Monarchy, “ancient traditions” and neo-feudal property relations

5 11 2018

One of the things PPT repeatedly pointed out following succession was the attention the king gave to clawing back what he believes to belong to the monarchy and, specifically, the king.

Since accession, King Vajiralongkorn has overseen a rapid unwinding of arrangements regarding the relationship between crown and state that were put in place after the 1932 Revolution. These arrangements were to establish a separation of state and crown, not least in terms of the state’s funds and the those of the crown and the monarch.

The military junta agreed that the king could have total and personal control of the Crown Property Bureau, making that Bureau’s assets his personal property.

Before he came to the throne, it has been widely assumed that Vajiralongkorn was little more than a dumb hedonist. However, the efforts he has made to challenge decades-old arrangements that have long annoyed the royal family suggest that he has imbibed the anti-1932 bile that has circulated in the family. He’s showing that he follows a line of royal relatives who plotted and schemed against the People’s Party and its legacy.

The most recent change to these arrangements, reported at Khaosod, should send shivers through all property owners and businesses.

Yet another revision to the law governing the king’s assets has been promulgated.

The amended Crown Property Act “redefines the king’s possessions to include what the monarchy had accumulated under ‘ancient royal traditions.’ King Vajiralongkorn has the final say over what is included in the category.”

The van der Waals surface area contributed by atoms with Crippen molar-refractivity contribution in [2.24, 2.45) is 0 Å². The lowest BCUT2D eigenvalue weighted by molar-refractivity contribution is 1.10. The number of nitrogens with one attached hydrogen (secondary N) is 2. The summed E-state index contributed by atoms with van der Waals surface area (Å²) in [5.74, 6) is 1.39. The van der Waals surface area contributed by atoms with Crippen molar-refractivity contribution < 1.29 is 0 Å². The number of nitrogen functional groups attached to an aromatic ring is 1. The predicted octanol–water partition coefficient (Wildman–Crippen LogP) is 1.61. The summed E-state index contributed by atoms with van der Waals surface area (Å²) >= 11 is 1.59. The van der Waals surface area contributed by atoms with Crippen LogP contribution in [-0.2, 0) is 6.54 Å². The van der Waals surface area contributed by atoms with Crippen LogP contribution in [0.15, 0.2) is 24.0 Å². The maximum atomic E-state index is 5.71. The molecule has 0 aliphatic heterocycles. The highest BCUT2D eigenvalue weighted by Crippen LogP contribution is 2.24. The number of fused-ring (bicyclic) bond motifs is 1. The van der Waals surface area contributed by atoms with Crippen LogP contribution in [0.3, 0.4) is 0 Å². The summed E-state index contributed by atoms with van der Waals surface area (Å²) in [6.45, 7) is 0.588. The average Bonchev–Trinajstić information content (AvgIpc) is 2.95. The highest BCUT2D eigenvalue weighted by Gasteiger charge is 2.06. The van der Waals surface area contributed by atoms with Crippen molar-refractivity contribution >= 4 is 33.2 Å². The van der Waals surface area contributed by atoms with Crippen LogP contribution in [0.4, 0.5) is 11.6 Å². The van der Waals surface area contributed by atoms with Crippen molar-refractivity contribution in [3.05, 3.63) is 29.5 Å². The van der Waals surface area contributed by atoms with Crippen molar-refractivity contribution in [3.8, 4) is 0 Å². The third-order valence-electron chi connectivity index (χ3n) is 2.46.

Further, the arbiter of disputes over, say, a plot of land, is none other than the king himself: “Any dispute over what assets are considered Crown Property under the royal ancient traditions must be referred to His Majesty’s judgment…”.

Presumably this means that, if he wants your land or other assets, the king can simply take them.

Some of this has been seen already (see here, here and here), but this retrograde law makes everyone vulnerable.

Feudalism is being restored in 21st century Thailand.


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7 01 2019
More changes at the CPB | Political Prisoners in Thailand

[…] CPB shares became the king’s, large tracts of urban land being taken by the CPB, and the king becoming the final arbiter in disputes over what is considered royal […]

7 01 2019
More changes at the CPB | Political Prisoners of Thailand

[…] CPB shares became the king’s, large tracts of urban land being taken by the CPB, and the king becoming the final arbiter in disputes over what is considered royal […]

28 01 2019
All the king’s servants III | Political Prisoners in Thailand

[…] made to the Crown Property Bureau and the new powers the king has over property can also be recalled as providing the king with immense economic […]

28 01 2019
All the king’s servants III | Political Prisoners of Thailand

[…] made to the Crown Property Bureau and the new powers the king has over property can also be recalled as providing the king with immense economic […]

10 10 2019
1931 moves closer | Political Prisoners in Thailand

[…] land that he reckons belongs to his royal family and that was “lost” after 1932. New laws in 2018 gave the king enormous power to grab […]